Effective July 7, California’s Office of Environmental Health Hazard Assessment will add glyphosate, the active ingredient in a number of weed killers, to the list of chemicals known to the state to cause cancer for purposes of the Safe Drinking Water and Toxic Enforcement Act of 1986 (Proposition 65). Since this list was first published in 1987 it has grown to include approximately 900 chemicals.
Prop 65 does not ban or restrict the use of listed chemicals. Instead, beginning one year after a chemical is added to the Prop 65 list businesses are required to provide a “clear and reasonable” warning before knowingly and intentionally exposing anyone to that chemical unless they can show that the anticipated exposure level will not pose a significant risk of cancer or is significantly below levels observed to cause birth defects or other reproductive harm. This warning can be given in several ways; e.g., labeling a consumer product.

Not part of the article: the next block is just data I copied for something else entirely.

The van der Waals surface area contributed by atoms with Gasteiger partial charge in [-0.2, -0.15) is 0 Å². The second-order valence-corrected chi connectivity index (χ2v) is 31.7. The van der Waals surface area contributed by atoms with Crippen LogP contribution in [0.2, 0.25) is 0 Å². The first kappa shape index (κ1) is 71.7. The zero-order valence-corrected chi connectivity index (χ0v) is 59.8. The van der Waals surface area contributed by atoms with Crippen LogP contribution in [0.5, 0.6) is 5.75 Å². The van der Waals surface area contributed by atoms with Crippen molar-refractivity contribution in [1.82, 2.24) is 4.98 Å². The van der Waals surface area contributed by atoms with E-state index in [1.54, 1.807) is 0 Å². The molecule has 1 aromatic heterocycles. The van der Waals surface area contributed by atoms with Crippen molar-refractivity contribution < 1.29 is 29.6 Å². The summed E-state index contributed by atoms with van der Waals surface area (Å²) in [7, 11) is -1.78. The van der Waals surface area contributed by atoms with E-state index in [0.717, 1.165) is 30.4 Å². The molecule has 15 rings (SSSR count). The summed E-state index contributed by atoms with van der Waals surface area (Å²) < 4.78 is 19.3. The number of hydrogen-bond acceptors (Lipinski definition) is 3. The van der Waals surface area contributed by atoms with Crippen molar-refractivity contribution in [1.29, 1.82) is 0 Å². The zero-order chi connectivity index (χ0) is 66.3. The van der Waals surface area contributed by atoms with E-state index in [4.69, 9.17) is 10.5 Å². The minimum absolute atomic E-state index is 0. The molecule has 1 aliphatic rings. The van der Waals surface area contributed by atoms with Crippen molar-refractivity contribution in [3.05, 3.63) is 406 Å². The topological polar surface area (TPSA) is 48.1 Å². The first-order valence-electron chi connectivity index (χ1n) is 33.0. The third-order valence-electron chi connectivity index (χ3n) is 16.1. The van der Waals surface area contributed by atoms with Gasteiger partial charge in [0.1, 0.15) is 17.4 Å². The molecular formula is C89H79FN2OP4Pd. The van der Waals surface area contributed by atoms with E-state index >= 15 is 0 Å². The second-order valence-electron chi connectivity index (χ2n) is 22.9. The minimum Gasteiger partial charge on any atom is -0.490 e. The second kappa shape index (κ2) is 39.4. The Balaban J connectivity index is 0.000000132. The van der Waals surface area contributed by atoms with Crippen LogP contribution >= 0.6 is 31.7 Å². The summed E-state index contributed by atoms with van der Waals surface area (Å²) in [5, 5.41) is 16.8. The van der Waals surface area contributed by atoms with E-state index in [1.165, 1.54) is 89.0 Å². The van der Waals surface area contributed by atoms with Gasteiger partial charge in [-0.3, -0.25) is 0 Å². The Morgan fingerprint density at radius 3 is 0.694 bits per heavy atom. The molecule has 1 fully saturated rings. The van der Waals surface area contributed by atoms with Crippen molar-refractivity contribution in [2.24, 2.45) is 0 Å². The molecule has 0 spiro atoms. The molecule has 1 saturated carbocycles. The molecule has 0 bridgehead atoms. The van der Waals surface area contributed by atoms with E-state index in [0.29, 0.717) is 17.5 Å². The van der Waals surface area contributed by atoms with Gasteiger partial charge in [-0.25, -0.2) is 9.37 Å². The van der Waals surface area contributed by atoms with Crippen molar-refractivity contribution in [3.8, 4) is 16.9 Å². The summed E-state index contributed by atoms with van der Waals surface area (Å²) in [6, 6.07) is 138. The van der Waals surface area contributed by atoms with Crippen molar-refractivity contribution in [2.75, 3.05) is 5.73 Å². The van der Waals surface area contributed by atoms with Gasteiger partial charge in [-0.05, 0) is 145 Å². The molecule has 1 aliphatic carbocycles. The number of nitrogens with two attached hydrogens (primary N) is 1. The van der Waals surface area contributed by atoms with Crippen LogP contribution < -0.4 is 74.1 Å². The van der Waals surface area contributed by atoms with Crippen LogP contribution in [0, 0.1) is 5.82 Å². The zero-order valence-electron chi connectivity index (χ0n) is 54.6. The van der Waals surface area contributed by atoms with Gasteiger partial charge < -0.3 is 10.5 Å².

No such warning is required if exposure to a chemical occurs at or below any established safe harbor level. OEHHA had proposed a regulatory safe harbor level for glyphosate of 1100 micrograms per day, but its announcement adding glyphosate to the Prop 65 list offered no further details. If this safe harbor level is approved no warning would be required for exposures to glyphosate below this level, but businesses with 10 or more employees who cause exposures above this level might need to provide warnings.